The Native Milking Shorthorn

Add heritage to your herd and improve production with the dual-purpose qualities of Native Milking Shorthorns.

| November/December 2018

  • Milking Shorthorn
    One of the most versatile breeds, the Milking Shorthorn is disease resistant and can produce large amounts of high-quality milk.
    Photo by Lynne M. Stone
  • Durham Ox
    The famous "Durham Ox" toured around Britain with his owner, raising awareness for the Shorthorn breed in the early 1800s.
    Photo by Wiki Media: John Boultbee
  • milking shorthorn calf
    Milking Shorthorns can be easily identified by their coat patterns. The co-dominant appearance of red and white will often result in the presentation of roan coloration, as seen in the coat of the Milking Shorthorn calf featured above.
    Photo by Adobe Stock/Courtney
  • Norris Albaugh
    Norris Albaugh discusses his heritage breed efforts with The Livestock Conservancy's Executive Director, Alison Martin.
    Photo by Jeannette Beranger
  • mineral salt supplement
    Commercial mineral salt supplement blocks, such as this, can be a nice addition to herd diet but may not supply your cattle with all of the minerals they need.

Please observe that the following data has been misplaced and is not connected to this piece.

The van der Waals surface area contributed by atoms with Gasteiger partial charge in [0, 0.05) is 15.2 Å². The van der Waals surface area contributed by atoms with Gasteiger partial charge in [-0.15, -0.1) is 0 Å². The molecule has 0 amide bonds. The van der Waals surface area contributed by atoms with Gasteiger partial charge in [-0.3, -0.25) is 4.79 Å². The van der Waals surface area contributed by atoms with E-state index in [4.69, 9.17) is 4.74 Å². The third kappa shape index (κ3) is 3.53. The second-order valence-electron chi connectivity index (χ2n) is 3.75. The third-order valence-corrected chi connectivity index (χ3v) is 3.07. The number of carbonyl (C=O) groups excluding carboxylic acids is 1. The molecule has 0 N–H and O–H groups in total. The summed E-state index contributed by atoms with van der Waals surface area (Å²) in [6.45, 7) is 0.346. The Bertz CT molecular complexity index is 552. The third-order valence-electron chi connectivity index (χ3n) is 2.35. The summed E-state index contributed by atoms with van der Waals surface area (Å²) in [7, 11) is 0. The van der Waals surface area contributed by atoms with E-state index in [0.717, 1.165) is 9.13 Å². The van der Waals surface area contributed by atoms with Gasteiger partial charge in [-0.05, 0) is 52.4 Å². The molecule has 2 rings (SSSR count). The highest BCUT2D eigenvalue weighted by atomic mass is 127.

Photo by Getty Images/Jacqueline Nix

  • Milking Shorthorn
  • Durham Ox
  • milking shorthorn calf
  • Norris Albaugh
  • mineral salt supplement

One of the unsung heroes of heritage livestock farming is Norris Albaugh. He has dedicated his life to bringing back an important historic cattle breed — the Native Milking Shorthorn. I had the great pleasure of meeting Norris in 2011 in my role as senior program manager for The Livestock Conservancy. Norris’ passion to produce high-quality Shorthorns that are robust and most importantly, profitable, helped change my outlook on cattle breeding.

Establishing Breed Standards

The Milking Shorthorn breed was first developed in the 1700s in the county of Durham in northeastern England. These cattle are fairly large, with bulls weighing 2,000 pounds or more, and cows averaging from 1,200 to 1,500 pounds. These fast growing animals are dual-purpose, for either milk or beef. They can be solid white, or red, or any combination of the two. Because of their easygoing temperament, Milking Shorthorns make excellent oxen, even for beginners.